Vischer family of Nuremberg
Vischer is the name of a family of sculptors active in Nuremberg between 1453 and 1549. The family contributed largely to the masterpieces of German art in the 15th and 16th centuries. Attribution between them can be confusing since they worked together out of the same workshop. The fame of Peter Vischer the Elder seems to have caused the tendency of over attribution to him versus his sons and even non-family members.
Hermann Vischer the Elder
Hermann Vischer, the Elder came to Nuremberg as a worker in brass in 1453 and there became a "master" of his guild. There is only one work that can be ascribed to him with certainty, the baptismal font in the parish church of Wittenberg (1457). This is decorated with figures of the Apostles. He died in 1487.
Peter Vischer the Elder
Hermann Vischer the Younger
Hermann Vischer, the Younger (c.1486–1 January 1517) was the son of Peter Vischer the Elder. The tomb of Elisabeth and Hermann VIII of Henneberg in the Stadtkirche of Römhild is sometimes attributed to Hermann and other times to the workshop in general.
Peter Vischer the Younger
Peter Vischer the Younger (1487–1528) was another son of Peter Vischer the Elder. Initially less well known, he has come to be seen as the equal in quality of his father with whom he worked. The tomb of the electoral prince Frederick the Wise in the Schlosskirche at Wittenberg (1521), previously thought to be by the Elder, is now thought to be by the Younger.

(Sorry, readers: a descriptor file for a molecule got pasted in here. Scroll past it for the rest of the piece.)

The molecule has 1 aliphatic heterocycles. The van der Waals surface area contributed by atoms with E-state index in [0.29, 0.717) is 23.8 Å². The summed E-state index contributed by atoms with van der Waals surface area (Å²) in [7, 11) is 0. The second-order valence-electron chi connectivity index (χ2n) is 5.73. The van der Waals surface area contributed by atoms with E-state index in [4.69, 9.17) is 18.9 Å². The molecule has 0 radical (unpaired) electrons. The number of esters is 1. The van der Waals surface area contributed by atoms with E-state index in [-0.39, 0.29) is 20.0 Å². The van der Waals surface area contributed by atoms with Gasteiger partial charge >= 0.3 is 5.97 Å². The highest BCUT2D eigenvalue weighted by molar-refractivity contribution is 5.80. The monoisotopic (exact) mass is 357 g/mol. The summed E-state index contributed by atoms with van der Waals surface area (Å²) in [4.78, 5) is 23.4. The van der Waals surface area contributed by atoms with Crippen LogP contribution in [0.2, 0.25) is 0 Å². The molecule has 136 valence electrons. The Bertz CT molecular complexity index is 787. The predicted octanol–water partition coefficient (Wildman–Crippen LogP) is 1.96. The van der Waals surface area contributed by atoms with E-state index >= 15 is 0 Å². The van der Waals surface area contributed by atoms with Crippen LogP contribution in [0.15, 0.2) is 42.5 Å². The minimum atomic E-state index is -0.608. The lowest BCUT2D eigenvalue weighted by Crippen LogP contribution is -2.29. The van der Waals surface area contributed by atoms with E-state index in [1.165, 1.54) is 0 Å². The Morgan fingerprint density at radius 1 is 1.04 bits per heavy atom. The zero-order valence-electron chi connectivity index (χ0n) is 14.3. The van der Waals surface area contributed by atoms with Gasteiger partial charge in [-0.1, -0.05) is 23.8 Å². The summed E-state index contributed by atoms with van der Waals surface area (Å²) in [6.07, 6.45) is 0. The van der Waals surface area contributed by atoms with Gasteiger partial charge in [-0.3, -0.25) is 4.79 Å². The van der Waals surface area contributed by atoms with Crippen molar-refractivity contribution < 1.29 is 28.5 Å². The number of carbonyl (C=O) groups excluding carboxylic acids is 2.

The origin of the Nuremberg Madonna is disputed, and may not be Vischer's work at all.
Hans Vischer (1486–1546) was the son of Peter Vischer the Elder. Hans was thought to be an excellent craftsman but a less talented artist. He built the tomb of John the Steadfast in the Schlosskirche at Wittenberg. Brother Peter the Younger had done the tomb of John's brother Frederick the Wise at the same church. Upon the death of Peter the Elder in 1529 (Peter the Younger and Hermann had already died), the business was inherited by Peter's son Paul. He immediately sold it to his brother Hans, who completed the works in progress by his father. This included the bronze grave plate for Prince-Bishop Lorenz von Bibra of Würzburg. In 1549, Hans left Nuremberg closing the chapter on the Vischers of Nuremberg.
- Chisholm 1911.
- New International Encyclopædia, Volume 23. Dodd, Mead, and Company. 1916. p. 191. Retrieved 19 May 2016.
- Whitehead, Clive (3 January 2003). Colonial Educators: The British Indian and Colonial Education Service 1858-1983. I.B.Tauris. p. 108. ISBN 1860648649. Retrieved 19 May 2016.
- R. Bauer, Peter Vischer and das alte Nurnberg (1886)
- Cecil Headlam, Peter Vischer (1901).
- This article incorporates text from a publication now in the public domain: Chisholm, Hugh, ed. (1911). . Encyclopædia Britannica. 28 (11th ed.). Cambridge University Press. pp. 127–128.